Lightning is a familiar danger to anyone enjoying the great outdoors in Colorado. But this wet summer, it has been particularly risky. In a single event, eight people working in a farm field near Wellington were injured July 18. And last Wednesday, a dozen soldiers were injured at Fort Carson.
According to the National Weather Service, from 1980 to 2012, 412 people reported injuries from lightning strikes and there were 91 fatalities. The typical annual total for Colorado is 13 lightning-strike injuries.
Early-afternoon thunderstorms are so common in Colorado that experienced hikers know to descend by noon to reduce the risk of injury by lightning. People are accustomed to storms that result in lightning-related house and garage fires, or power outages, such as the one that darkened 10,000 homes and businesses in Fountain for an hour Thursday afternoon.
But powerful storms injuring large numbers of people this year have put the focus on warning against exposure to lightning. Injuries from strikes can range from shock and extremity numbness to unconsciousness, or even death. According to the National Weather Service, these actions may slightly reduce your risk of being struck by lightning:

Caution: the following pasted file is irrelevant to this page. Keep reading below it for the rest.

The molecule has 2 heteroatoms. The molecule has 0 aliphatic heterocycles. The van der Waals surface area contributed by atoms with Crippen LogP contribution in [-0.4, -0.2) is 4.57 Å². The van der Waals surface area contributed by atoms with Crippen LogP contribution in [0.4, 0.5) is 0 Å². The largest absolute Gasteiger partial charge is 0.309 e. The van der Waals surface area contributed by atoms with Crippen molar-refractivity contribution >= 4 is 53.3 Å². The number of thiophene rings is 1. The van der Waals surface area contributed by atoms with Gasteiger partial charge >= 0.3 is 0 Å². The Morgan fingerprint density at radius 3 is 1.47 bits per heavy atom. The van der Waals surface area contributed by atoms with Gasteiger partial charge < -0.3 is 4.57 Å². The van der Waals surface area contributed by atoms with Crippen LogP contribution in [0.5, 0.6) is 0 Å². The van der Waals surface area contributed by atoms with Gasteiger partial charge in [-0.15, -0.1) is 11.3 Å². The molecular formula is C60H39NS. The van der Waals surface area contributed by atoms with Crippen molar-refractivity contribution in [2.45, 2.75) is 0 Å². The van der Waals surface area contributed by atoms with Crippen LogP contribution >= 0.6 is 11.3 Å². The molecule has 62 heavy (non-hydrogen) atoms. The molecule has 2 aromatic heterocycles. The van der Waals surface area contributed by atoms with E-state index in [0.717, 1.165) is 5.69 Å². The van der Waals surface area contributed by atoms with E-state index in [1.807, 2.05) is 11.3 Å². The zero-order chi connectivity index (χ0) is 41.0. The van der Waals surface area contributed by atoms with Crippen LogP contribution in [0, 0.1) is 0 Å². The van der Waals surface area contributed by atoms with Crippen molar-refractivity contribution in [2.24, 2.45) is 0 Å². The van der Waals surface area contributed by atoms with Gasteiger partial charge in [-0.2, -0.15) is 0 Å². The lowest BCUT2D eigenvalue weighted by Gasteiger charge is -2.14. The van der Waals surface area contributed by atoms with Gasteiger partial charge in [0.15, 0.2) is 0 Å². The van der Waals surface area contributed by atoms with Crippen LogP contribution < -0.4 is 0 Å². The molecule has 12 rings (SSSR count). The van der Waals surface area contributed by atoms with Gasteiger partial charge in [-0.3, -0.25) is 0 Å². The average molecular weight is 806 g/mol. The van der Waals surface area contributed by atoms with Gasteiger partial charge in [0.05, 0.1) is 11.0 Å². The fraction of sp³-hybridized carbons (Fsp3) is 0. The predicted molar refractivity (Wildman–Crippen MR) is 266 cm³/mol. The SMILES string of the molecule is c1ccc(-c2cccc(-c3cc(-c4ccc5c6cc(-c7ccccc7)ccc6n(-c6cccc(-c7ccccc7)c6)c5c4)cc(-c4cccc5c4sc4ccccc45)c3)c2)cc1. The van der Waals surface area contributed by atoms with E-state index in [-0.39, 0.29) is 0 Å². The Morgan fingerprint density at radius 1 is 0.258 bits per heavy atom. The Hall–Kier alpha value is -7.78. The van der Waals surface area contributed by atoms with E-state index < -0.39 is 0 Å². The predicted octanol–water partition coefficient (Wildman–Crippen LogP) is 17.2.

- Avoid open fields, the top of a hill or a ridge top.
- Stay away from tall, isolated trees or other tall objects. If you are in a forest, stay near a lower stand of trees.
- If you are camping in an open area, set up camp in a valley, ravine or other low area. Remember, a tent offers NO protection from lighting.
- Stay away from water, wet items (such as ropes) and metal objects (such as fences and poles). Water and metal are excellent conductors of electricity. The current from a lightning flash will easily travel for long distances